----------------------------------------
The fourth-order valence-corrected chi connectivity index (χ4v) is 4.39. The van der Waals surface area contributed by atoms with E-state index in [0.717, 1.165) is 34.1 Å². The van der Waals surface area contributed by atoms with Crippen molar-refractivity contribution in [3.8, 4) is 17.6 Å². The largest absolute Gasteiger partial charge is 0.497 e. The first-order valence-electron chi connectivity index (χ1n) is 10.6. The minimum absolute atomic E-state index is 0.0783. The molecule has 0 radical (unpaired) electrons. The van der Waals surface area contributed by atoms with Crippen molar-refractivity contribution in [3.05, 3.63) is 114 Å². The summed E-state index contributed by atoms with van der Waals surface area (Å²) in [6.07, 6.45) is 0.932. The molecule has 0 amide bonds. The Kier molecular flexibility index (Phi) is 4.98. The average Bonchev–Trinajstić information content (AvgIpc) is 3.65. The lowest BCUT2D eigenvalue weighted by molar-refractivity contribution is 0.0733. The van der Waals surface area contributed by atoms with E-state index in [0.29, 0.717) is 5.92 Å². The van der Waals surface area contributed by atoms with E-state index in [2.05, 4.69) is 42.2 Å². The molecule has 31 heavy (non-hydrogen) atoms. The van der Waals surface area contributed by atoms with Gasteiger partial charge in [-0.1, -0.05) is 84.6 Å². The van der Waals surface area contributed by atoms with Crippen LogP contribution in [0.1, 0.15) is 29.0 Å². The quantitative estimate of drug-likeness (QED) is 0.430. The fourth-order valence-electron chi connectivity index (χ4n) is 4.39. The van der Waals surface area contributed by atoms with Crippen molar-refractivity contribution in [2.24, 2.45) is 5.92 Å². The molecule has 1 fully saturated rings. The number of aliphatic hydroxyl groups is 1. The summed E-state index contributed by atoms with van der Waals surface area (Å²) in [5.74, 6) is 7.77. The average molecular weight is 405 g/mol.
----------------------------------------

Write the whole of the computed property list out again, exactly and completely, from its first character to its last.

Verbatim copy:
The fourth-order valence-corrected chi connectivity index (χ4v) is 4.39. The van der Waals surface area contributed by atoms with E-state index in [0.717, 1.165) is 34.1 Å². The van der Waals surface area contributed by atoms with Crippen molar-refractivity contribution in [3.8, 4) is 17.6 Å². The largest absolute Gasteiger partial charge is 0.497 e. The first-order valence-electron chi connectivity index (χ1n) is 10.6. The minimum absolute atomic E-state index is 0.0783. The molecule has 0 radical (unpaired) electrons. The van der Waals surface area contributed by atoms with Crippen molar-refractivity contribution in [3.05, 3.63) is 114 Å². The summed E-state index contributed by atoms with van der Waals surface area (Å²) in [6.07, 6.45) is 0.932. The molecule has 0 amide bonds. The Kier molecular flexibility index (Phi) is 4.98. The average Bonchev–Trinajstić information content (AvgIpc) is 3.65. The lowest BCUT2D eigenvalue weighted by molar-refractivity contribution is 0.0733. The van der Waals surface area contributed by atoms with E-state index in [0.29, 0.717) is 5.92 Å². The van der Waals surface area contributed by atoms with E-state index in [2.05, 4.69) is 42.2 Å². The molecule has 31 heavy (non-hydrogen) atoms. The van der Waals surface area contributed by atoms with Gasteiger partial charge in [-0.1, -0.05) is 84.6 Å². The van der Waals surface area contributed by atoms with Crippen LogP contribution in [0.1, 0.15) is 29.0 Å². The quantitative estimate of drug-likeness (QED) is 0.430. The fourth-order valence-electron chi connectivity index (χ4n) is 4.39. The van der Waals surface area contributed by atoms with Crippen molar-refractivity contribution in [2.24, 2.45) is 5.92 Å². The molecule has 1 fully saturated rings. The number of aliphatic hydroxyl groups is 1. The summed E-state index contributed by atoms with van der Waals surface area (Å²) in [5.74, 6) is 7.77. The average molecular weight is 405 g/mol.